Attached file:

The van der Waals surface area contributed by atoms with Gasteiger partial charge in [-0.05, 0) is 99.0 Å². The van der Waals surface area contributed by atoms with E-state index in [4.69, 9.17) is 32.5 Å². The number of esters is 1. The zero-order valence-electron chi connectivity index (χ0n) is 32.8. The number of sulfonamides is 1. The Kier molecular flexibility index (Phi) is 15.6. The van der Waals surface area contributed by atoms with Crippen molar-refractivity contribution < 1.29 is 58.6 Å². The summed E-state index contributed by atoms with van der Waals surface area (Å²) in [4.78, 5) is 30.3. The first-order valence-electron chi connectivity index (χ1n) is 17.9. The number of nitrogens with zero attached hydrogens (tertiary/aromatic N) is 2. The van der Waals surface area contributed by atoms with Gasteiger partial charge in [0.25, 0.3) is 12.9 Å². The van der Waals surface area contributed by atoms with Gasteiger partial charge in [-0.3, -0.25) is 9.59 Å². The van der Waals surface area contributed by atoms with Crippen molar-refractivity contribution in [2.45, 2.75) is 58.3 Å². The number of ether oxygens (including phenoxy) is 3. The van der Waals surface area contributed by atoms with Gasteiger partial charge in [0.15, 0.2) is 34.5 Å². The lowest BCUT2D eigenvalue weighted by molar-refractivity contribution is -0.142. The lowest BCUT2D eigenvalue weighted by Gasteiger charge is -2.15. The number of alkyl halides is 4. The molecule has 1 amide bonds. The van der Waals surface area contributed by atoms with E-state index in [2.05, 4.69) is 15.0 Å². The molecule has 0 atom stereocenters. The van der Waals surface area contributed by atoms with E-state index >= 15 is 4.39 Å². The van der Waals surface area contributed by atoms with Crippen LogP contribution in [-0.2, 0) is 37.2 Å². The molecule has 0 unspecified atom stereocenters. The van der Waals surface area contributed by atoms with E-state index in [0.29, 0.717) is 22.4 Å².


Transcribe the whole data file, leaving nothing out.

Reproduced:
The van der Waals surface area contributed by atoms with Gasteiger partial charge in [-0.05, 0) is 99.0 Å². The van der Waals surface area contributed by atoms with E-state index in [4.69, 9.17) is 32.5 Å². The number of esters is 1. The zero-order valence-electron chi connectivity index (χ0n) is 32.8. The number of sulfonamides is 1. The Kier molecular flexibility index (Phi) is 15.6. The van der Waals surface area contributed by atoms with Crippen molar-refractivity contribution < 1.29 is 58.6 Å². The summed E-state index contributed by atoms with van der Waals surface area (Å²) in [4.78, 5) is 30.3. The first-order valence-electron chi connectivity index (χ1n) is 17.9. The number of nitrogens with zero attached hydrogens (tertiary/aromatic N) is 2. The van der Waals surface area contributed by atoms with Gasteiger partial charge in [0.25, 0.3) is 12.9 Å². The van der Waals surface area contributed by atoms with Gasteiger partial charge in [-0.3, -0.25) is 9.59 Å². The van der Waals surface area contributed by atoms with Crippen molar-refractivity contribution in [2.45, 2.75) is 58.3 Å². The number of ether oxygens (including phenoxy) is 3. The van der Waals surface area contributed by atoms with Gasteiger partial charge in [0.15, 0.2) is 34.5 Å². The lowest BCUT2D eigenvalue weighted by molar-refractivity contribution is -0.142. The lowest BCUT2D eigenvalue weighted by Gasteiger charge is -2.15. The number of alkyl halides is 4. The molecule has 1 amide bonds. The van der Waals surface area contributed by atoms with E-state index in [2.05, 4.69) is 15.0 Å². The molecule has 0 atom stereocenters. The van der Waals surface area contributed by atoms with E-state index >= 15 is 4.39 Å². The van der Waals surface area contributed by atoms with Crippen LogP contribution in [-0.2, 0) is 37.2 Å². The molecule has 0 unspecified atom stereocenters. The van der Waals surface area contributed by atoms with E-state index in [0.29, 0.717) is 22.4 Å².